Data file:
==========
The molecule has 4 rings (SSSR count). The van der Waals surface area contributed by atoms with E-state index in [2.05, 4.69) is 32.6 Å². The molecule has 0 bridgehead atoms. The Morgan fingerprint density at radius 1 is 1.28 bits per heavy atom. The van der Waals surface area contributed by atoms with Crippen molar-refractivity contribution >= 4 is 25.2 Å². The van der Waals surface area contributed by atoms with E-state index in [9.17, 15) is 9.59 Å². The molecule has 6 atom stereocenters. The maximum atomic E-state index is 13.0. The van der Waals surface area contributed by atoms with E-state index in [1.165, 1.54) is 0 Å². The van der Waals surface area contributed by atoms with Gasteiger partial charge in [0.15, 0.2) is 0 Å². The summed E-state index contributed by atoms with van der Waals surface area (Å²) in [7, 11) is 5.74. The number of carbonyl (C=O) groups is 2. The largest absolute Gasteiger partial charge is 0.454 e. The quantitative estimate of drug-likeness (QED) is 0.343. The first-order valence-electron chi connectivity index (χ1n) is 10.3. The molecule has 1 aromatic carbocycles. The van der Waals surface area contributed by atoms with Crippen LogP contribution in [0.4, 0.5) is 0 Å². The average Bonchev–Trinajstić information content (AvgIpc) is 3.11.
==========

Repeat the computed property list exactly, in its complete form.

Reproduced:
The molecule has 4 rings (SSSR count). The van der Waals surface area contributed by atoms with E-state index in [2.05, 4.69) is 32.6 Å². The molecule has 0 bridgehead atoms. The Morgan fingerprint density at radius 1 is 1.28 bits per heavy atom. The van der Waals surface area contributed by atoms with Crippen molar-refractivity contribution >= 4 is 25.2 Å². The van der Waals surface area contributed by atoms with E-state index in [9.17, 15) is 9.59 Å². The molecule has 6 atom stereocenters. The maximum atomic E-state index is 13.0. The van der Waals surface area contributed by atoms with E-state index in [1.165, 1.54) is 0 Å². The van der Waals surface area contributed by atoms with Gasteiger partial charge in [0.15, 0.2) is 0 Å². The summed E-state index contributed by atoms with van der Waals surface area (Å²) in [7, 11) is 5.74. The number of carbonyl (C=O) groups is 2. The largest absolute Gasteiger partial charge is 0.454 e. The quantitative estimate of drug-likeness (QED) is 0.343. The first-order valence-electron chi connectivity index (χ1n) is 10.3. The molecule has 1 aromatic carbocycles. The van der Waals surface area contributed by atoms with Crippen LogP contribution in [0.4, 0.5) is 0 Å². The average Bonchev–Trinajstić information content (AvgIpc) is 3.11.